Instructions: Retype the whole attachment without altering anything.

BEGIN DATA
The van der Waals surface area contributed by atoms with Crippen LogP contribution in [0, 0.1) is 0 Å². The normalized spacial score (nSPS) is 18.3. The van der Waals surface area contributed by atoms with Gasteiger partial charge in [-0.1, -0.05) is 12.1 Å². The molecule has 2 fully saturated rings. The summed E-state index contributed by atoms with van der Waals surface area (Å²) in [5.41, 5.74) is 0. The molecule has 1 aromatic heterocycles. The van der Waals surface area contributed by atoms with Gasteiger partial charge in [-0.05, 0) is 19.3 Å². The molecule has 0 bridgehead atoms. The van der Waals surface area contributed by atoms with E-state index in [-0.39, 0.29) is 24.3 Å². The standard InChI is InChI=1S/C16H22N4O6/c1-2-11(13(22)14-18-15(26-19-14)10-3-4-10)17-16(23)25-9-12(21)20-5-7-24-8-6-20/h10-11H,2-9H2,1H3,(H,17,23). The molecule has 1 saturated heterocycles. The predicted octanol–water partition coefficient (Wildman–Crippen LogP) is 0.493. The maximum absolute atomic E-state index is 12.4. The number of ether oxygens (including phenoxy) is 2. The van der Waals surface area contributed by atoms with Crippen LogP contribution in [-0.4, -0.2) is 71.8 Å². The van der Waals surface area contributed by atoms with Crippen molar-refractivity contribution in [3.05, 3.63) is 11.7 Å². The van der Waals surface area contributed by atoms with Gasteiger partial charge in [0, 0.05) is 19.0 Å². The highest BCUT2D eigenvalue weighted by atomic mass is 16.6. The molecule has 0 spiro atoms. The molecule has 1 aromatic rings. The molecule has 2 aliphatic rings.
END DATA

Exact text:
The van der Waals surface area contributed by atoms with Crippen LogP contribution in [0, 0.1) is 0 Å². The normalized spacial score (nSPS) is 18.3. The van der Waals surface area contributed by atoms with Gasteiger partial charge in [-0.1, -0.05) is 12.1 Å². The molecule has 2 fully saturated rings. The summed E-state index contributed by atoms with van der Waals surface area (Å²) in [5.41, 5.74) is 0. The molecule has 1 aromatic heterocycles. The van der Waals surface area contributed by atoms with Gasteiger partial charge in [-0.05, 0) is 19.3 Å². The molecule has 0 bridgehead atoms. The van der Waals surface area contributed by atoms with E-state index in [-0.39, 0.29) is 24.3 Å². The standard InChI is InChI=1S/C16H22N4O6/c1-2-11(13(22)14-18-15(26-19-14)10-3-4-10)17-16(23)25-9-12(21)20-5-7-24-8-6-20/h10-11H,2-9H2,1H3,(H,17,23). The molecule has 1 saturated heterocycles. The predicted octanol–water partition coefficient (Wildman–Crippen LogP) is 0.493. The maximum absolute atomic E-state index is 12.4. The number of ether oxygens (including phenoxy) is 2. The van der Waals surface area contributed by atoms with Crippen LogP contribution in [-0.4, -0.2) is 71.8 Å². The van der Waals surface area contributed by atoms with Crippen molar-refractivity contribution in [3.05, 3.63) is 11.7 Å². The van der Waals surface area contributed by atoms with Gasteiger partial charge in [0, 0.05) is 19.0 Å². The highest BCUT2D eigenvalue weighted by atomic mass is 16.6. The molecule has 0 spiro atoms. The molecule has 1 aromatic rings. The molecule has 2 aliphatic rings.